The birds of prey experiences have always been popular on our website, so when Charlotte and I were invited to take part in the falconry experience at Arden Falconry, Warwickshire, we were very excited. When we arrived at the location, there was a very spacious car park, which was helpful as this was walking distance from the falconry venue. The experience was located in a family orientated place. To get to the venue, we walked through a beautiful farm and a children’s parks. There were also small cafés so you could grab a bite to eat and enjoy the scenery.
Once we arrived at the Arden Falconry, we decided to walk around the facility, where the hawks and owls greeted us. We were amazed at all the different species of owls. I had never seen an owl or hawk in real life, and they are truly beautiful birds, even though the owls had such a funny expression on their face! Danielle, the owner kindly welcomed us and offered tea while we wandered around. She gave us an official tour, taking us to each enclosure were the birds were kept. She explained the history of the birds, and why they were given certain names. It was lovely to see the bond she had with the birds. Something that really interested me was when she explained that she is seen as the “top female”, meaning that the birds had a level of respect for her as their mother figure to some of the birds as she fed and looked after them. It was nice to see that the birds had a safe place to live as she explained that some were kept in captivity for years, while the others were either living in the wild or were given up by their previous owners.
After Danielle introduced us to the birds, she showed us a room that her and her colleagues designed themselves. The room included live footage from one of the bird’s cage. Danielle explained that during mating season and when the birds lay eggs. It is very funny/interesting to see how they behave! She explained that one time the male and female bird were both fighting to sit on their eggs to keep it warm.
The room was very creative and informative, with bird skulls, posters of interesting facts and handmade decorations, including a tree with images of different birds. Danielle said that children in particular often love playing in this room. We a few moments to explore it, Danielle then returned with a hawk named Tamora. The hawk was so eager to start training, that it was trying to fly while attached to the string!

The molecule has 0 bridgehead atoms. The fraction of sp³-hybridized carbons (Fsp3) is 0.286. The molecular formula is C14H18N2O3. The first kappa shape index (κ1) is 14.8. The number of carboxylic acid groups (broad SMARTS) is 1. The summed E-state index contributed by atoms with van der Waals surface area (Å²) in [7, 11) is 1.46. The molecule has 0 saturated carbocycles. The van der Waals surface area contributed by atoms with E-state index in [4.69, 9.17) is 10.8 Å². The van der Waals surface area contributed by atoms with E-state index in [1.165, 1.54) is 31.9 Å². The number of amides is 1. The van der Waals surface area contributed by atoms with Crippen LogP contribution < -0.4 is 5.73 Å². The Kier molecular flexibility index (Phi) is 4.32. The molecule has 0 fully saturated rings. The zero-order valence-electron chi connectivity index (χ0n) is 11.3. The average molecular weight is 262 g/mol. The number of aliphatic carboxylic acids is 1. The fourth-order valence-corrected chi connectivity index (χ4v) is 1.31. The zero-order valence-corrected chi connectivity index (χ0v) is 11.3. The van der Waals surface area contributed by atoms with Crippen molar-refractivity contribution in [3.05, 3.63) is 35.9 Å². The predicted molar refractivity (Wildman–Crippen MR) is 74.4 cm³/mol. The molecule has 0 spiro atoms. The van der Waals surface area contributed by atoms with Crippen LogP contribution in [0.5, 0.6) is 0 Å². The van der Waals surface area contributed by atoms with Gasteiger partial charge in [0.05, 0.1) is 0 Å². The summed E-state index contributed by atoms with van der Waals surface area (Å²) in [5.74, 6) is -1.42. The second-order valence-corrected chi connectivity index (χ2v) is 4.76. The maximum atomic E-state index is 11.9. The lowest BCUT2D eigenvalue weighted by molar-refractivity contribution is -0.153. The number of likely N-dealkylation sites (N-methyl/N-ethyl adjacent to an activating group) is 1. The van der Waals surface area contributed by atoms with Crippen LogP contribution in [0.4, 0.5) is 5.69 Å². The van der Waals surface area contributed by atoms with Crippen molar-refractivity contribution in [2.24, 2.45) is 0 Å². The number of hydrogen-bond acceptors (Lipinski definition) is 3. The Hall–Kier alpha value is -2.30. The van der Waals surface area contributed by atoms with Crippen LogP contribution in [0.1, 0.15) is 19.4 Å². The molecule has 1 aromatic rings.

We went to the training area; which was a big field. The field had metal rods that were used during this training session. Danielle gave Charlotte and I a brief on the Do’s and Don’ts when handling the birds, and we were then ready to take part in the experience. Charlotte went first - Danielle provided her with a glove and placed the meat between her fingers. The hawks then flew to Charlotte and sat on her arm while eating the food. To train the hawk, Danielle would move the rod further away as well as Charlotte moving further away. This meant the hawk would have to work harder and fly a longer distance to receive a “treat” which was the meat!
We then moved on to training the barn owl named Portia, Portia was my favourite bird whereas Charlotte said Tamora the hawk was her favourite as she was cheeky. I realised that the owl was calmer whereas the hawk was more mischievous. Danielle used the same training process for the owls. However, she did explain that owls do not have very good eyesight. This meant that when Portia would fly over to us for her treat, she couldn’t see the food on our hands, so we would often have to adjust our hands for her.
Overall, we had an amazing time taking part in this falconry experience, and I learned so much about the birds in in a short space of time. I would like to thank Danielle; she made this experience very informative and enjoyable.